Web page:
INDIANAPOLIS–The Jewish population in Indiana is relatively small compared to states like New York and California. But, the celebration of Hanukkah, brings a light on Hoosiers who celebrate the Festival of Lights.
Hanukkah is a tradition that celebrates the story of the Maccabean Jews, who, although they were a small number of people, managed to fight and win back the temple from Greek and Syrian forces 2,000 years ago. Their lamp oil lasted much longer than they originally anticipated.
“These are moments where we look out and see things that are not in the normal course of things and express our particular gratitude for having that happen,” said Rabbi Scott Fox, of the Indianapolis Hebrew Congregation. He said the miracle oil can be likened to the story of the loaves and the fishes in the Christian gospel.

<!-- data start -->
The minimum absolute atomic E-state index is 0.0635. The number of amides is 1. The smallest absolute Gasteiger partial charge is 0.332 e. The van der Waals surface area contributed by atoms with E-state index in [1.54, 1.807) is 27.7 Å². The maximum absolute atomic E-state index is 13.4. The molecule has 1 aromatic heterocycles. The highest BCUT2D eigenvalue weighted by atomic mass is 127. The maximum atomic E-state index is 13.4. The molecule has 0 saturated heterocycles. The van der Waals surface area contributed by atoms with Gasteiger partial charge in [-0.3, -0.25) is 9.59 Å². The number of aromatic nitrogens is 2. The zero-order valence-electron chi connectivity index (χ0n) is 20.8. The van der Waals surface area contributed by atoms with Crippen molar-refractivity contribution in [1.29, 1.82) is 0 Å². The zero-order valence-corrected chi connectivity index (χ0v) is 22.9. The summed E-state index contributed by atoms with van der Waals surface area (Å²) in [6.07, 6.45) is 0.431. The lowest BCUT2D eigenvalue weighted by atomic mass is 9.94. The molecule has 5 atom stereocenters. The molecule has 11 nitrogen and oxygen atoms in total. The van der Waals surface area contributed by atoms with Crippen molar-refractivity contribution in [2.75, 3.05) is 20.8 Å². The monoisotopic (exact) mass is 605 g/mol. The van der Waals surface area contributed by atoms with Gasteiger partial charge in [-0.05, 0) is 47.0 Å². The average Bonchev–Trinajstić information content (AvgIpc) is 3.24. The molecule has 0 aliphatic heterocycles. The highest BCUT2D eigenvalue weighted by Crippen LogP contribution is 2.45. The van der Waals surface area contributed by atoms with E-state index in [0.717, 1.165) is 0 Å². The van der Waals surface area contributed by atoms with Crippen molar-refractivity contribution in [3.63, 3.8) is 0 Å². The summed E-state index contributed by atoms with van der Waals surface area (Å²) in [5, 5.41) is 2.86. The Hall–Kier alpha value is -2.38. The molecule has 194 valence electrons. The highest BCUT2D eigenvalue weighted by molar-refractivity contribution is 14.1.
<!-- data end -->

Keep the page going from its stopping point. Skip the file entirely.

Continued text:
To celebrate the miracle of the oil, Jewish people light a candle on the menorah for eight days.
“So, on the first night we have one, there’s actually two. We have a helper candle. And then on the second night we add a candle. On the third night we add a candle. It’s a symbol that we should always be adding to the light that we have in our world.”
Fox said the celebration is also one of good over evil.
“It’s a dark time of the years. As Jews we understand that if there is darkness in the world. If there is not a lot of light, we have to be the ones to reach out and bring that light,” he said.
Fox said it’s also a holiday of freedom for each person, and that’s something that can be appreciated by anyone.
“It’s an opportunity for us to practice and live the way we see is the right way to live, the ethical way, the moral way to live.”